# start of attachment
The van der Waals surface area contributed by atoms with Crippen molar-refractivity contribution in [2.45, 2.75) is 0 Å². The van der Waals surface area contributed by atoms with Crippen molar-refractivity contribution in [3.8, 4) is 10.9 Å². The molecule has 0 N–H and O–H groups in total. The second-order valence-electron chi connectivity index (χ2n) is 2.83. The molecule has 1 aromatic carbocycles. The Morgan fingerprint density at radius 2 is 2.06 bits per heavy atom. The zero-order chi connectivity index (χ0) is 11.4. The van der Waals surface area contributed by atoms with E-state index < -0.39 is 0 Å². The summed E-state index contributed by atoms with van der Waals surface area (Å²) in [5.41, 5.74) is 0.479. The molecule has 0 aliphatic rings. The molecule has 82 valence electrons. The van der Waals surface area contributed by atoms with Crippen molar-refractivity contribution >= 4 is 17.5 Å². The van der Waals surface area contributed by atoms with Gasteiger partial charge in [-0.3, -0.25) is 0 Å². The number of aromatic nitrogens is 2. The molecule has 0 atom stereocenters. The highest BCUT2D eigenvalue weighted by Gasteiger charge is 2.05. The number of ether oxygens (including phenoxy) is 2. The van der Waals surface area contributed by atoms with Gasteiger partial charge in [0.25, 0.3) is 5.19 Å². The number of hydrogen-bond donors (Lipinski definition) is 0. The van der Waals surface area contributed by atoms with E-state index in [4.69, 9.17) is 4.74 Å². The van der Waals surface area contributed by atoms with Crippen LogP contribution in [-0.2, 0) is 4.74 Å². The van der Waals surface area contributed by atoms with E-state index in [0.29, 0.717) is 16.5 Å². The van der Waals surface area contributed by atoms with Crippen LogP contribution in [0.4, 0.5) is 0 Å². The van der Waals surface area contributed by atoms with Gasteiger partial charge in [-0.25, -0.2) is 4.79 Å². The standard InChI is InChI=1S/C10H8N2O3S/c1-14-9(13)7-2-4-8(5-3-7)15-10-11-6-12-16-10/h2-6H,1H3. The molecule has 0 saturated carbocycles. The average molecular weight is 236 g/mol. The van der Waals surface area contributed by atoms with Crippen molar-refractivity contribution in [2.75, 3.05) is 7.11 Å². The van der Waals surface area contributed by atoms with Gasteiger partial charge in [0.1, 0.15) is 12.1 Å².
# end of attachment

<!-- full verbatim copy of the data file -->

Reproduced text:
The van der Waals surface area contributed by atoms with Crippen molar-refractivity contribution in [2.45, 2.75) is 0 Å². The van der Waals surface area contributed by atoms with Crippen molar-refractivity contribution in [3.8, 4) is 10.9 Å². The molecule has 0 N–H and O–H groups in total. The second-order valence-electron chi connectivity index (χ2n) is 2.83. The molecule has 1 aromatic carbocycles. The Morgan fingerprint density at radius 2 is 2.06 bits per heavy atom. The zero-order chi connectivity index (χ0) is 11.4. The van der Waals surface area contributed by atoms with E-state index < -0.39 is 0 Å². The summed E-state index contributed by atoms with van der Waals surface area (Å²) in [5.41, 5.74) is 0.479. The molecule has 0 aliphatic rings. The molecule has 82 valence electrons. The van der Waals surface area contributed by atoms with Crippen molar-refractivity contribution >= 4 is 17.5 Å². The van der Waals surface area contributed by atoms with Gasteiger partial charge in [-0.3, -0.25) is 0 Å². The number of aromatic nitrogens is 2. The molecule has 0 atom stereocenters. The highest BCUT2D eigenvalue weighted by Gasteiger charge is 2.05. The number of ether oxygens (including phenoxy) is 2. The van der Waals surface area contributed by atoms with Gasteiger partial charge in [0.25, 0.3) is 5.19 Å². The number of hydrogen-bond donors (Lipinski definition) is 0. The van der Waals surface area contributed by atoms with E-state index in [4.69, 9.17) is 4.74 Å². The van der Waals surface area contributed by atoms with Crippen LogP contribution in [-0.2, 0) is 4.74 Å². The van der Waals surface area contributed by atoms with E-state index in [0.29, 0.717) is 16.5 Å². The van der Waals surface area contributed by atoms with Crippen LogP contribution in [0.4, 0.5) is 0 Å². The van der Waals surface area contributed by atoms with Gasteiger partial charge in [-0.25, -0.2) is 4.79 Å². The standard InChI is InChI=1S/C10H8N2O3S/c1-14-9(13)7-2-4-8(5-3-7)15-10-11-6-12-16-10/h2-6H,1H3. The molecule has 0 saturated carbocycles. The average molecular weight is 236 g/mol. The van der Waals surface area contributed by atoms with Crippen molar-refractivity contribution in [2.75, 3.05) is 7.11 Å². The van der Waals surface area contributed by atoms with Gasteiger partial charge in [0.1, 0.15) is 12.1 Å².